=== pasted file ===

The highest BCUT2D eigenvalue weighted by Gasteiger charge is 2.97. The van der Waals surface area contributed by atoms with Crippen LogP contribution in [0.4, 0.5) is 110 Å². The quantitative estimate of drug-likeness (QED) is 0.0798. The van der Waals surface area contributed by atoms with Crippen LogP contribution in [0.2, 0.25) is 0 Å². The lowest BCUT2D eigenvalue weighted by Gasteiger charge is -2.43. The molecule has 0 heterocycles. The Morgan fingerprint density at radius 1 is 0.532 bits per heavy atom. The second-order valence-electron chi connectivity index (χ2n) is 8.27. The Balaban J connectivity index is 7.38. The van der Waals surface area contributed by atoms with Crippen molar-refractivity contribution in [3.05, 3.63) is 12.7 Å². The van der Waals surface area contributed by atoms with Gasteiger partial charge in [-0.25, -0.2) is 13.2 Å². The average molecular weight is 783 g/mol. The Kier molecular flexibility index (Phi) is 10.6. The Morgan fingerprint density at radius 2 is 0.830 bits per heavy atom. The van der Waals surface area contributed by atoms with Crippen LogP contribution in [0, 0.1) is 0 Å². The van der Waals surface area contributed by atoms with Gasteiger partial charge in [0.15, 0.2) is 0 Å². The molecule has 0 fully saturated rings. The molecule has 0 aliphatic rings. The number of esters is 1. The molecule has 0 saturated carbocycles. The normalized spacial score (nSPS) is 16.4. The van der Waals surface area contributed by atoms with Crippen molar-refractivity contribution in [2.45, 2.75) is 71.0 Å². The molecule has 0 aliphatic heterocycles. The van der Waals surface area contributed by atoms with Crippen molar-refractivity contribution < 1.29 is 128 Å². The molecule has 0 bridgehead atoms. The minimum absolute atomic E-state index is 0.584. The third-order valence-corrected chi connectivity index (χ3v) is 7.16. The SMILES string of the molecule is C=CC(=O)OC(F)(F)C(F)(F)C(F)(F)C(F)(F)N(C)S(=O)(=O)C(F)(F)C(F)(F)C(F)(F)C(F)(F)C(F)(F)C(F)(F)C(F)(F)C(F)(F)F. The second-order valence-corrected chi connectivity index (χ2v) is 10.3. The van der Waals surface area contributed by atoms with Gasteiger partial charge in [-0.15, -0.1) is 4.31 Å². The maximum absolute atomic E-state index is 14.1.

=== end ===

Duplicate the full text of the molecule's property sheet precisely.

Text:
The highest BCUT2D eigenvalue weighted by Gasteiger charge is 2.97. The van der Waals surface area contributed by atoms with Crippen LogP contribution in [0.4, 0.5) is 110 Å². The quantitative estimate of drug-likeness (QED) is 0.0798. The van der Waals surface area contributed by atoms with Crippen LogP contribution in [0.2, 0.25) is 0 Å². The lowest BCUT2D eigenvalue weighted by Gasteiger charge is -2.43. The molecule has 0 heterocycles. The Morgan fingerprint density at radius 1 is 0.532 bits per heavy atom. The second-order valence-electron chi connectivity index (χ2n) is 8.27. The Balaban J connectivity index is 7.38. The van der Waals surface area contributed by atoms with Crippen molar-refractivity contribution in [3.05, 3.63) is 12.7 Å². The van der Waals surface area contributed by atoms with Gasteiger partial charge in [-0.25, -0.2) is 13.2 Å². The average molecular weight is 783 g/mol. The Kier molecular flexibility index (Phi) is 10.6. The Morgan fingerprint density at radius 2 is 0.830 bits per heavy atom. The van der Waals surface area contributed by atoms with Crippen LogP contribution in [0, 0.1) is 0 Å². The van der Waals surface area contributed by atoms with Gasteiger partial charge in [0.15, 0.2) is 0 Å². The molecule has 0 fully saturated rings. The molecule has 0 aliphatic rings. The number of esters is 1. The molecule has 0 saturated carbocycles. The normalized spacial score (nSPS) is 16.4. The van der Waals surface area contributed by atoms with Crippen molar-refractivity contribution in [2.45, 2.75) is 71.0 Å². The molecule has 0 aliphatic heterocycles. The van der Waals surface area contributed by atoms with Crippen molar-refractivity contribution < 1.29 is 128 Å². The molecule has 0 bridgehead atoms. The minimum absolute atomic E-state index is 0.584. The third-order valence-corrected chi connectivity index (χ3v) is 7.16. The SMILES string of the molecule is C=CC(=O)OC(F)(F)C(F)(F)C(F)(F)C(F)(F)N(C)S(=O)(=O)C(F)(F)C(F)(F)C(F)(F)C(F)(F)C(F)(F)C(F)(F)C(F)(F)C(F)(F)F. The second-order valence-corrected chi connectivity index (χ2v) is 10.3. The van der Waals surface area contributed by atoms with Gasteiger partial charge in [-0.15, -0.1) is 4.31 Å². The maximum absolute atomic E-state index is 14.1.